Sin is just something we don’t like to talk about. It may be because it drums up old feelings of guilt and shame. Or it may be because it feels legalistic. Whatever the case, we typically try to avoid sin in our devotions and small groups. But doing so has a detrimental effect on our faith. It is imperative we have a proper theology of sin in order to understand and cherish the fullness of the Christian faith. While I am not going to lay out what that proper theology of sin looks like, (maybe a future blog post?), I do want to lay before you all two major reasons why we need to dive deeply into the theology of sin.
First, a good theology of sin exalts God and the sacrifice Christ made for us. When we understand how ugly sin is we get to see how glorious God is. 1 John 1:5 says “This is the message we have heard from him and proclaim to you, that God is light, and in him is no darkness at all.” Psalm 96:9 proclaims, “Worship the Lord in the splendor of holiness; tremble before him, all the earth!” A good understanding of our sin helps us see that God is the complete opposite. When I try to understand God’s holiness apart from my sin, it can seem abstract or just a nice verse in a song. But when I look at the evil in my life and the world and recognize that God is completely void of all of this evil, I am better able to grasp His infinite holiness and appreciate and praise Him for it.
We also better appreciate the cross of Christ when we understand our sin. When we minimize or neglect to consider how heinous our sin is before a holy God, we diminish the sacrifice of Christ. If my sin really isn’t a big deal, then was the cross really that important? Hebrews 10:10 tells us, “And by that will we have been sanctified through the offering of the body of Jesus Christ once for all.” When I think over my sins and understand what sin really is, I have a greater appreciation for all that Christ did for me at Calvary.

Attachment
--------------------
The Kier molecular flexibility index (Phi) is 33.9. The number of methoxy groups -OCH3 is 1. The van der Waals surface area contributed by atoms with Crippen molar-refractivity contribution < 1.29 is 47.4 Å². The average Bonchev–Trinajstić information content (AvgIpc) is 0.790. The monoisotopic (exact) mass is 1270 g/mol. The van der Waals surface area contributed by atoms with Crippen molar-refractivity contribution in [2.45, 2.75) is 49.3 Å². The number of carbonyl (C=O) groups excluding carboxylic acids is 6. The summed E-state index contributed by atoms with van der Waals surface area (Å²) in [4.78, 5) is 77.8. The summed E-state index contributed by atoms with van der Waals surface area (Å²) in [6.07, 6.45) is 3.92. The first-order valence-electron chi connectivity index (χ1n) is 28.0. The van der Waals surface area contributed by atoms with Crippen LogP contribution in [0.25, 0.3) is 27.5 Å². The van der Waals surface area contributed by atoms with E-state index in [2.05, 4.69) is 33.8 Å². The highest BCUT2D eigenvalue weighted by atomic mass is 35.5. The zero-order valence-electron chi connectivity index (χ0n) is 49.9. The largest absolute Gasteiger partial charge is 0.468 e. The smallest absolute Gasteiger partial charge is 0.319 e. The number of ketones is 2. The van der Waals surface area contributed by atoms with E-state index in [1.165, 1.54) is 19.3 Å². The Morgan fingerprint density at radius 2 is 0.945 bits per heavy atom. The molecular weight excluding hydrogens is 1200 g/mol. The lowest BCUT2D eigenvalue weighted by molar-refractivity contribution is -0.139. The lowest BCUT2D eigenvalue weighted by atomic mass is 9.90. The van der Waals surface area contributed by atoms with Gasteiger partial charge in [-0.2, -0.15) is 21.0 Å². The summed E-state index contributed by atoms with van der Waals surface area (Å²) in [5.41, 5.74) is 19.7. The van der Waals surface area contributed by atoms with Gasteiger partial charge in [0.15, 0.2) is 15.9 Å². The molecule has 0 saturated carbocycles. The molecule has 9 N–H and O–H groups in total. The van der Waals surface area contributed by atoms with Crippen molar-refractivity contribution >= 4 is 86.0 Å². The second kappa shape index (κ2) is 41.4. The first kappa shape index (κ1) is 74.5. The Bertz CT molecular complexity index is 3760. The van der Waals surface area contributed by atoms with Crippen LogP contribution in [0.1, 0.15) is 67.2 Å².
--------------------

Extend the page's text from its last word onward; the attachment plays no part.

Having a proper understanding of our sin is vital to seeing the incredible holiness of God and appreciating the amazing sacrifice of Christ on the cross. But our understanding of sin also has a practical, daily life effect. When we grasp a deeper understanding of what sin is, we remain humble, dependent and continually desirous of sanctification.
We remain humble by remembering what our lives of unchecked sin looked like before Christ saved us: “Therefore remember that at one time you Gentiles in the flesh, called “the uncircumcision” by what is called the circumcision, which is made in the flesh by hands— remember that you were at that time separated from Christ, alienated from the commonwealth of Israel and strangers to the covenants of promise, having no hope and without God in the world. But now in Christ Jesus you who once were far off have been brought near by the blood of Christ.” (Ephesians 2:11-13).
We remain dependent by realizing there is nothing we could have done, can do or could ever do to set us free from our bondage to sin: “For when you were slaves of sin, you were free in regard to righteousness. But what fruit were you getting at that time from the things of which you are now ashamed? For the end of those things is death. But now that you have been set free from sin and have become slaves of God, the fruit you get leads to sanctification and its end, eternal life. For the wages of sin is death, but the free gift of God is eternal life in Christ Jesus our Lord.” (Romans 6:20-23).
And we avoid the common trap of complacency by realizing our lives still are stained with sin and we need the Holy Spirit’s help in growing in holiness even now: “If we say we have no sin, we deceive ourselves, and the truth is not in us. If we confess our sins, he is faithful and just to forgive us our sins and to cleanse us from all unrighteousness.” (1 John 1:8-9).
If sin is a topic you try to avoid, my hope and prayer is that you would actively takes steps to deepen your knowledge of what sin really is. We cannot simply just consider the overt sins in our lives. Nor can we simply compare our moral accomplishments to others around us. We need to take seriously our theology of sin because of the vertical and horizontal effects it has. May we desire to better understand what sin is, not because it is an enjoyable task, but because it leads us into a deeper experience and fulfillment of our Lord and Savior Jesus Christ.